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Senate passes bill protecting interracial and gay marriages. McConnell and Paul vote against it.

The United States Senate today passed the Respect for Marriage Act, a bill designed to put into Federal law certain protections for gay and interracial marriages.

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Photo by Denny Müller / Unsplash

The United States Senate today passed the Respect for Marriage Act, a bill designed to put into Federal law certain protections for gay and interracial marriages.

Even though both practices are already legal across the country, there has been concern that the current Supreme Court could overturn past rulings that legalized such marriages. The concern was heightened after the Dobbs ruling that overturned Roe v Wade, and increased further when Justice Clarence Thomas said after Dobbs that the court should “reconsider” other past rulings.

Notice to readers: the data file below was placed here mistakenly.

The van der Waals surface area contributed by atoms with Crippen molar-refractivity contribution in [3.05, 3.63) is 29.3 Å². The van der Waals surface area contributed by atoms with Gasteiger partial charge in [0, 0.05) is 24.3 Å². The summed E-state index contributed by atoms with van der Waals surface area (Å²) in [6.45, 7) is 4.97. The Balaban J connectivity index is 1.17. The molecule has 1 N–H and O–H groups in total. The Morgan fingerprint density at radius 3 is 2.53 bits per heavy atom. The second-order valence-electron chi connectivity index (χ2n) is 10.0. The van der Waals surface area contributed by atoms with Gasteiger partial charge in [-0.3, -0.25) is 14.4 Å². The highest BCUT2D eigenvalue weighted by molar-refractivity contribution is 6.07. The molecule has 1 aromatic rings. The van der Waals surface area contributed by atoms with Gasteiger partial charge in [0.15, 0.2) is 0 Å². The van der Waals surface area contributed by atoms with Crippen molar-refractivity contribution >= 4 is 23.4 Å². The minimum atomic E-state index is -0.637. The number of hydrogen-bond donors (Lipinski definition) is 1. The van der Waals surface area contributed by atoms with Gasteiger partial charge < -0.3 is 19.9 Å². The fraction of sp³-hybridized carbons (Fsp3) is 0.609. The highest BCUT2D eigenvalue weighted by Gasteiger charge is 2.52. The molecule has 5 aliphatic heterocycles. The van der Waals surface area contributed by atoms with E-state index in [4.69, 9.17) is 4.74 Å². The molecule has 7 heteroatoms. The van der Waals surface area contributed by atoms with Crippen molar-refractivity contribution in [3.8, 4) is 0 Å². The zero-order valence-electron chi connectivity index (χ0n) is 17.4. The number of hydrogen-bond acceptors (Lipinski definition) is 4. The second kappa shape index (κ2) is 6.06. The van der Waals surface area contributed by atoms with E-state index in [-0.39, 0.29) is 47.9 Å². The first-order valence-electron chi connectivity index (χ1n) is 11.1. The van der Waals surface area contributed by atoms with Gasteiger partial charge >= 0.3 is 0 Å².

The Act also requires that states recognize marriages that were legal where they were performed, and that states recognize legal marriages “regardless of sex, race, ethnicity, or national origin.”

The bill passed the Senate 61-36, with a dozen Republicans joining the Democrats in support of the bill, thus ensuring that it could not be stopped by a filibuster. A similar bill was passed by the House earlier this year, and House Speaker Nancy Pelosi has said they will take up the current bill soon so that President Biden can sign it.

Both Kentucky Senators Rand Paul and Mitch McConnell voted against the bill.

Here is a map showing how the two senators from each state voted. To see the votes by state, go here.

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